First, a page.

Re: [backstage] Linguistic discrimination?

2008-12-08 Thread Martin Belam
Since the BBC is more generally accused of being pro-Chavez because it enjoys his anti-US position, maybe this is just a bit of balance? More seriously, it does raise wider issues about how Internet access and language skew online representation. The BBC is always very clear that polls online are

RE: [backstage] Linguistic discrimination?

2008-12-08 Thread Deirdre Harvey
Deirdre Harvey :: Web Producer :: BBC Newsline :: Newsroom :: BBC Broadcasting House :: Ormeau Avenue :: Belfast BT2 8HQ :: ph. 02890 338264 http://bbc.co.uk/newsline From: [EMAIL PROTECTED] [mailto:[EMAIL PROTECTED] On Behalf Of Brian

Re: [backstage] Linguistic discrimination?

2008-12-08 Thread Sam Mbale
I think the Venezuelan diplomat is half right. As more and more political debate is conducted online those with limitedor no access to the Internet are not represented fairly. From my experience most poor people accessing the Internet from cafes are too busy emailing relatives for money or some

Re: [backstage] Linguistic discrimination?

2008-12-08 Thread Dan Brickley
Andy Halsall wrote: Of course you've also limited the debate to those who have the capability and the inclination to participate in such a debate on a foreign broadcaster's website, whatever language(s) it's hosted in. Very good point, although I don't know how prevalent internet access is in

Re: [backstage] Linguistic discrimination?

2008-12-08 Thread Brian Butterworth
Interesting point of debate. This logic says that it is possible only to have an opinion if you speak the language of the country that you have a though about. This is just silly, I can like a part of Wales without speaking Welsh! It may be impolite to talk about people abroad in English without

Re: [backstage] Linguistic discrimination?

2008-12-08 Thread Peter Bowyer
2008/12/8 Andy Halsall [EMAIL PROTECTED]: On Monday 08 December 2008 11:42:24 Brian Butterworth wrote: Interesting point of debate. This logic says that it is possible only to have an opinion if you speak the language of the country that you have a though about. No, the logic seems to be

Re: [backstage] Linguistic discrimination?

2008-12-08 Thread Andy Halsall
Of course you've also limited the debate to those who have the capability and the inclination to participate in such a debate on a foreign broadcaster's website, whatever language(s) it's hosted in. Very good point, although I don't know how prevalent internet access is in Venezuela and how

[backstage] Linguistic discrimination?

2008-12-08 Thread Dominic Smith
Good morning list, I don't suppose many of you are aware of this, but this morning the BBC News Online website is being accused of bias by the Venezuelan Ambassador to the UK for a very (IMHO) interesting reason. For those who can read Spanish, the details of the accusation are on the Venezuelan

RE: [backstage] Linguistic discrimination?

2008-12-08 Thread Robert Binney
This just sounds like a classic BBC cock-up/lack of co-ordination to me. Best wishes Robert Binney Global News Division BBC World Service * Desk: +44(0)2075573245 * Mob: 07711910957 (Internal 312833) * 123SE Bush House, The Strand, London WC2B 4PH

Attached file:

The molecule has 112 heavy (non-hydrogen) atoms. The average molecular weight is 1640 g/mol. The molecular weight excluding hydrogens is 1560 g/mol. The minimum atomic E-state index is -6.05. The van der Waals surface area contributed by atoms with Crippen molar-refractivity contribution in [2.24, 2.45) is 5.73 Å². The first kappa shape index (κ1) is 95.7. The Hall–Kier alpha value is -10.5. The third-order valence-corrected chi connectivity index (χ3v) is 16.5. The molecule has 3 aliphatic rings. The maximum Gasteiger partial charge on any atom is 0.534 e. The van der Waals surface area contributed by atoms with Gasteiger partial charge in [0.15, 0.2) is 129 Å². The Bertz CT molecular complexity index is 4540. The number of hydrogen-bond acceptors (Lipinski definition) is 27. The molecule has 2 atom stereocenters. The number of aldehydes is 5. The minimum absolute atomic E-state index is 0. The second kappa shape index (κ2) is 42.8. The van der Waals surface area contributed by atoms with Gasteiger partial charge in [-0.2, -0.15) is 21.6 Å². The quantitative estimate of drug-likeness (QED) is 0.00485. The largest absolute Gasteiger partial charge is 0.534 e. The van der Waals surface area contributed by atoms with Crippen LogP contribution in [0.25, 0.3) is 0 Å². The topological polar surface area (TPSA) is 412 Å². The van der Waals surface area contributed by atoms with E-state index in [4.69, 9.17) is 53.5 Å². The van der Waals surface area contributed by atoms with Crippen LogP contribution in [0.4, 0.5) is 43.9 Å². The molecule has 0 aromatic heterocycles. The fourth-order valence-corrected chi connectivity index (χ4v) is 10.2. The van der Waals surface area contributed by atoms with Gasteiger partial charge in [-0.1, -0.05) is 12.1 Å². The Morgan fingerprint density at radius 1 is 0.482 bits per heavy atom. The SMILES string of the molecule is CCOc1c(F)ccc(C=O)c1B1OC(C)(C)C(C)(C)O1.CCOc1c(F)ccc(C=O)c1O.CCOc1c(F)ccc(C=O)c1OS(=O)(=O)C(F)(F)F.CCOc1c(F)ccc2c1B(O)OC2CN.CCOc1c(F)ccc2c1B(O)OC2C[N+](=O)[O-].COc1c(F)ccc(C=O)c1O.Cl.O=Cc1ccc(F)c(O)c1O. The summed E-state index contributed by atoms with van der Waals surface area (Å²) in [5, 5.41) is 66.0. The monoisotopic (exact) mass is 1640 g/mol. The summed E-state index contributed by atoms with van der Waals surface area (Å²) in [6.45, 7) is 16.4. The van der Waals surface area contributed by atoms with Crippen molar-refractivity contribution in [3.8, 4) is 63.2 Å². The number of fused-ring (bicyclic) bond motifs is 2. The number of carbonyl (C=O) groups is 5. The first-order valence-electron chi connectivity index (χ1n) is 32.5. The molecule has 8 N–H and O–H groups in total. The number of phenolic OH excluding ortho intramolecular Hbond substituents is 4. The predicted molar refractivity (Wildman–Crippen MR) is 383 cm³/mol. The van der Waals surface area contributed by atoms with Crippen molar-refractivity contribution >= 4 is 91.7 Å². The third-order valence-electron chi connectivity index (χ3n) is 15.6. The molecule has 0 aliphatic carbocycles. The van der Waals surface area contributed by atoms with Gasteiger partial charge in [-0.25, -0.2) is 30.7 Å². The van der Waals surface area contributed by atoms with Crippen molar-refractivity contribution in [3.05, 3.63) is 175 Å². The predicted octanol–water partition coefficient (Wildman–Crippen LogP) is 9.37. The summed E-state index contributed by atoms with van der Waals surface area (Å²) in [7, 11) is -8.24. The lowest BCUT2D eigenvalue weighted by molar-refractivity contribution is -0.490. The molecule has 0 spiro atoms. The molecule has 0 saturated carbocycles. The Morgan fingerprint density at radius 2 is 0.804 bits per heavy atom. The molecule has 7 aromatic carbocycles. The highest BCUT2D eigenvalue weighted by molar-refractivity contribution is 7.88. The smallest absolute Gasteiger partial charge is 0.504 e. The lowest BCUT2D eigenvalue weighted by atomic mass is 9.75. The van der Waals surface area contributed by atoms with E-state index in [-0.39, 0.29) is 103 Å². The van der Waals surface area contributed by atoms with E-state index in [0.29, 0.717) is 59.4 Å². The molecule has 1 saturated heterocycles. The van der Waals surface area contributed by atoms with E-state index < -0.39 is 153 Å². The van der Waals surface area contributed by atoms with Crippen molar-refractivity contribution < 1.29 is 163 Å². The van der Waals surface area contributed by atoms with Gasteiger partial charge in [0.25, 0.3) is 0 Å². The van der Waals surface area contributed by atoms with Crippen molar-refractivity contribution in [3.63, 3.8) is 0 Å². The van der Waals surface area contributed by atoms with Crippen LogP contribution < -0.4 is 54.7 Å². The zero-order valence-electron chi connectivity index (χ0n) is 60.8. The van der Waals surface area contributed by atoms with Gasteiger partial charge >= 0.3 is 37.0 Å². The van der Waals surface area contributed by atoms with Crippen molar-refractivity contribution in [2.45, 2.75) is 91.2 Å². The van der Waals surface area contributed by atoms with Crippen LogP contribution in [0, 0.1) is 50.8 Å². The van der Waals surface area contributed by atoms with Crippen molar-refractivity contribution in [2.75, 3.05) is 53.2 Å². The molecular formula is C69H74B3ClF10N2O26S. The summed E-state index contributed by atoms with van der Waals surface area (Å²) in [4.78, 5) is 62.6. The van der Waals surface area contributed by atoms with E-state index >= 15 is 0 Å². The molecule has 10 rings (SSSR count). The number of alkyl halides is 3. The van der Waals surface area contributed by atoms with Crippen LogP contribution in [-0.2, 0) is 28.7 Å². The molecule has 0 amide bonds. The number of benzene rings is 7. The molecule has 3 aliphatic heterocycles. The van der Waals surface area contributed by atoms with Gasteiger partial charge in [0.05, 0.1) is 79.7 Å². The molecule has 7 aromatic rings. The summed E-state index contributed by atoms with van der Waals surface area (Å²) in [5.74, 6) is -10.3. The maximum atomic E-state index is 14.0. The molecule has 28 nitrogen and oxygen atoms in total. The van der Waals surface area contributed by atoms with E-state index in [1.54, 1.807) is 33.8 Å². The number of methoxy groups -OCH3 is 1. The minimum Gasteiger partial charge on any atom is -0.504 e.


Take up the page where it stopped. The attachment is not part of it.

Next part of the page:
Re: [backstage] Linguistic discrimination?

2008-12-08 Thread Andy Halsall
On Monday 08 December 2008 11:42:24 Brian Butterworth wrote: Interesting point of debate. This logic says that it is possible only to have an opinion if you speak the language of the country that you have a though about. No, the logic seems to be that requiring comments in a language that only

Re: [backstage] Linguistic discrimination?

2008-12-08 Thread Rich Vazquez
On Mon, Dec 8, 2008 at 5:42 AM, Brian Butterworth [EMAIL PROTECTED] wrote: Interesting point of debate. This logic says that it is possible only to have an opinion if you speak the language of the country that you have a though about. This is just silly, I can like a part of Wales without

Re: [backstage] Linguistic discrimination?

2008-12-08 Thread Gavin Johnson
On 08/12/2008 14:06, Rich Vazquez [EMAIL PROTECTED] wrote: On Mon, Dec 8, 2008 at 5:42 AM, Brian Butterworth [EMAIL PROTECTED] wrote: Interesting point of debate. This logic says that it is possible only to have an opinion if you speak the language of the country that you have a though

[backstage] Media Selector query

2008-12-08 Thread adancy+backstage
Bit of a geeky query this one, so sorry in advance if it all gets a bit technical. I've noticed since the Local Radio changes to iplayer a couple of weeks ago that the mediaselector XML that I (and several other sites) use to get links to Real Audio content that is available on iplayer has

RE: [backstage] Media Selector query

2008-12-08 Thread Ian Forrester
never feel sorry for being too geeky! Ah see what you mean, so some kind of attribute would be useful but currently the spec doesn't support it. Or maybe we should be producing two different types of feeds? One international and the other UK? Ian Forrester This e-mail is: [x] private; [] ask

RE: [backstage] Media Selector query

2008-12-08 Thread adancy+backstage
You never know how technical to go before people start falling asleep at their desks.. The latter idea (a separate feed) would probably be easier to implement in the short term - perhaps an international version of the mediaselector with a similar URL pattern to the current one